Tag Archives: moving in Mexico

Southern Comfort Food Mexican Style–Chilled Meals for Hot Weather

Hello again. I’m sorry for the unexpected absence, but I had a little accident and I’ve only been “allowed” to type again for a few days, and with just two fingers on my left hand.  I’ll write about that another day. Today it’s all about moving from beautiful, arid, mountainous Queretaro to beautiful, humid, sea level Merida.  

We had been planning to move because I’m a southern girl used to lots of humidity and the dry air was really wreaking havoc on my sinuses.  My husband got a job offer in Merida, so I started looking at rental houses online. We hired someone to go look at the house I found, and we were off to the races!

We used the same mover who moved us from the states to Queretaro, who I have recommended to numerous people, but this time the experience was horrible, for a hundred reasons. The biggie was that when the truck’s hitch receiver came loose and dropped the trailer in the highway, the driver was going to leave the trailer (and us!) there in the highway in rural Tobasco after dark with no lights, at the bottom of a tall bridge, no way to signal oncoming traffic to change lanes, no way to call for help. Not on the shoulder, not on the side on the road, actually IN the highway, a dead duck sitting in the traffic lane exactly where we dropped.

For the first time ever, I played the crazy gringa card and I used words that I have never used in my entire life, repeatedly, and very loudly.  And it worked. The Green Angels arranged a tow truck to pull the trailer to a hotel parking lot, costing us just shy of a month’s rent, and we waited while the driver went to get his truck repaired and we got back on the road.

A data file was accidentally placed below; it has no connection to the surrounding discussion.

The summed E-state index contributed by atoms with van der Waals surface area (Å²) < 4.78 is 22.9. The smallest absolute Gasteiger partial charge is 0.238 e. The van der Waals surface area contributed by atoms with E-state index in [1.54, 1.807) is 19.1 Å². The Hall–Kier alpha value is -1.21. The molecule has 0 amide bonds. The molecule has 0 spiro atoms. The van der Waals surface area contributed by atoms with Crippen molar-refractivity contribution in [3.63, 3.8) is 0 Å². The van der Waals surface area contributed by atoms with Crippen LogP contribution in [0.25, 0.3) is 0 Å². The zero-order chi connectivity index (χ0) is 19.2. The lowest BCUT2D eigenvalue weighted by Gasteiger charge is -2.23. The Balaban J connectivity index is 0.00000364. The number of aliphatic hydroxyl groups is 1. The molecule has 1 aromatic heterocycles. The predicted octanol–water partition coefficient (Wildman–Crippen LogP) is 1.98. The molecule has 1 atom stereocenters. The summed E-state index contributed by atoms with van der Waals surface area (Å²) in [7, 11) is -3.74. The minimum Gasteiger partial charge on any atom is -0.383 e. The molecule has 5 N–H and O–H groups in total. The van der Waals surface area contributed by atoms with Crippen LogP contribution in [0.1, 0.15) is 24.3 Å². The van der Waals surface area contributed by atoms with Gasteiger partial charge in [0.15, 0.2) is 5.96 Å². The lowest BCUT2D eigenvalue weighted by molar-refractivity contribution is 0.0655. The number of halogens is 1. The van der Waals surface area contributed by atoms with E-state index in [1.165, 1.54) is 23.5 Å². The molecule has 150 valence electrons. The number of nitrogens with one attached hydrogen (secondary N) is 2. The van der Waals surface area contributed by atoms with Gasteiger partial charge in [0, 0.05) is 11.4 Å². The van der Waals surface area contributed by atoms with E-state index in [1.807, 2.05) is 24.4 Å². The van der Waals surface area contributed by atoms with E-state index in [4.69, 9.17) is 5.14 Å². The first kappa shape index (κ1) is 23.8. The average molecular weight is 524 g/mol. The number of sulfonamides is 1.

I don’t tell that story to make anyone afraid of moving to Mexico. This was a super scary, but isolated experience.  We move freely in Mexico, and I have driven to the border alone multiple times and have never been afraid. The Green Angels patrol all the toll roads in Mexico and offer free roadside assistance. Every policeman who has ever stopped me has been courteous and polite, and Mexican people, in general, are kind and generous and welcoming. The guy we hired is a US citizen, a dual citizen actually. Just saying.

But that’s all behind us now! We did ultimately make it to this beautiful city of sunshine and palm trees.  We have a cute little house with a big yard, a big kitchen, and a front porch.


There’s even a pool, a fresh well water, non-filtered, non-chemical pool. Not that we were looking for a pool, and we probably won’t use it unless we have visitors.  Hint, hint to friends and family, direct flights to Merida from lots of US and Canadian cities!

We’ve had a few 104 degree days since we arrived in February, but most days only hit the mid-90s. The heat makes it uncomfortable to cook in the afternoons, and so we try to prepare foods in advance to keep in the fridge, beans for snacks and light meals, boiled eggs for tuna, deviled eggs, salads, and straight up protein snacks, toasted sesame seeds for hummus, celery sticks for PB dipping.